French candidate Fillon vows to fight Islamic extremism

Marine Le Pen to lose French election according to polls

An Ipsos Mori poll predicted the Front National leader would lose in the final round of voting

Ms Maréchal-Le Pen said: "I believe it is totally possible for us to gain this status because, objectively, the European Union without France would be complicated".

Macron has said the French are exhausted of the same old faces. That was down two percentage points from a week earlier, but still a high percentage by French election standards.

Repeatedly attacking 39 year-old Macron for his "inexperience" and "immaturity", Fillon, a former prime minister, said Russian Federation was not the biggest threat to France and should not be treated as such.

The government will be cut back and only contain 15 ministers, appointed for their strengths and not "for their political weight", he said.

Mr Macron raised concerns over the affect Brexit would have on French nationals living in London but added: "Obviously we will work together with the United Kingdom and with London because they live there". "All the sponsorships are welcome, but no sponsorship will stop me from reforming and advancing", he insisted.

PARIS France's conservative presidential candidate on Friday dismissed as "fantasy" concerns that Russian Federation could be interfering in the election and said he would seek a better balance in relations with a country that was nevertheless "dangerous".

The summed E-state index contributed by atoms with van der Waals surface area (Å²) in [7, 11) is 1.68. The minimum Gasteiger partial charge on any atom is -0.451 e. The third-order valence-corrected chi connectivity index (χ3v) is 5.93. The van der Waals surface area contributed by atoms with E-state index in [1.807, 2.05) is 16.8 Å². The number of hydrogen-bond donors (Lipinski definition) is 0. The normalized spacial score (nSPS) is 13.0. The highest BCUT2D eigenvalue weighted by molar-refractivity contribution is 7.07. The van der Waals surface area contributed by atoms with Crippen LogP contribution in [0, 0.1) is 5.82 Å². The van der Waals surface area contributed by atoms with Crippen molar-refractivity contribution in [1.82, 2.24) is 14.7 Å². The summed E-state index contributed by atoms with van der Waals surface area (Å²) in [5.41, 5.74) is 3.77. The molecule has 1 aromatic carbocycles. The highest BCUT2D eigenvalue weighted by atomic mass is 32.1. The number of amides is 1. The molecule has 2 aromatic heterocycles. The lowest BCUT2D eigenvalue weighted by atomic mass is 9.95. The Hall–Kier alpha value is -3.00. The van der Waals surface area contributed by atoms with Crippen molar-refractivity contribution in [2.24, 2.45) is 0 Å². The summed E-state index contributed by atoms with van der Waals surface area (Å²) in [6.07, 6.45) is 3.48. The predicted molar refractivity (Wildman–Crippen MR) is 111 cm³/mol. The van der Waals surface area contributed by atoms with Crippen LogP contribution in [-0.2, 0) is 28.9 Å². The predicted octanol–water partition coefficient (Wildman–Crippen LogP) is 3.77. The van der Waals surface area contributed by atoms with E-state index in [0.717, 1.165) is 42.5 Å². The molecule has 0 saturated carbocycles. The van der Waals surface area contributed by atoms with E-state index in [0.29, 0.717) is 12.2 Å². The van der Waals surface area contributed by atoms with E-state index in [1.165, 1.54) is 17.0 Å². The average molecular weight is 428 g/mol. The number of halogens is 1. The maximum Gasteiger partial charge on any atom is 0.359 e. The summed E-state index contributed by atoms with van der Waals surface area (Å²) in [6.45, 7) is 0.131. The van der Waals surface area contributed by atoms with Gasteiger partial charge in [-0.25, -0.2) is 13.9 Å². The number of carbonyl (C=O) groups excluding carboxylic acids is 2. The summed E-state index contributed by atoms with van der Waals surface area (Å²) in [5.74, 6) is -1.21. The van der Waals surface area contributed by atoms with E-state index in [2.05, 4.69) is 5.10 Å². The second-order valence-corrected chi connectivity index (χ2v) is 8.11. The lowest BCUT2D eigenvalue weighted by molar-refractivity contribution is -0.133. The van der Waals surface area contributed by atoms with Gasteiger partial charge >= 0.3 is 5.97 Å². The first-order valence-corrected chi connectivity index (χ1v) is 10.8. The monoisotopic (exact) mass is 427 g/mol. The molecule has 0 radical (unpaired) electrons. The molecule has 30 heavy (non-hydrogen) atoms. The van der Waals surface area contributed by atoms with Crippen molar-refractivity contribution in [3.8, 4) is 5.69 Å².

Emmanuel Macron has said he would not punish the United Kingdom for Brexit if he were to be elected the new French president.

"The movement will be open but coherent, it will be a majority of efficiency". In an email to customers, told investors that the political correctness leads people to lie in polls like the world has seen during the U.S. election. "But he is not the candidate of the right", said Fillon spokeswoman Annie Genevard. "There will be no agreement of political machinery".

National Front leader Le Pen, an anti-European Union candidate, and independent candidate Macron are seen as the most likely to proceed to the second round of the presidential election, scheduled for May 27.

Hamon's base of sure voters is just 45 percent, it noted, and many of them could end up being split - about equally - between Melenchon and Macron.

First-round voting intentions for the frontrunners, Macron and National Front leader Marine Le Pen, showed both slipping one percentage point to 25 percent and 24 percent respectively.

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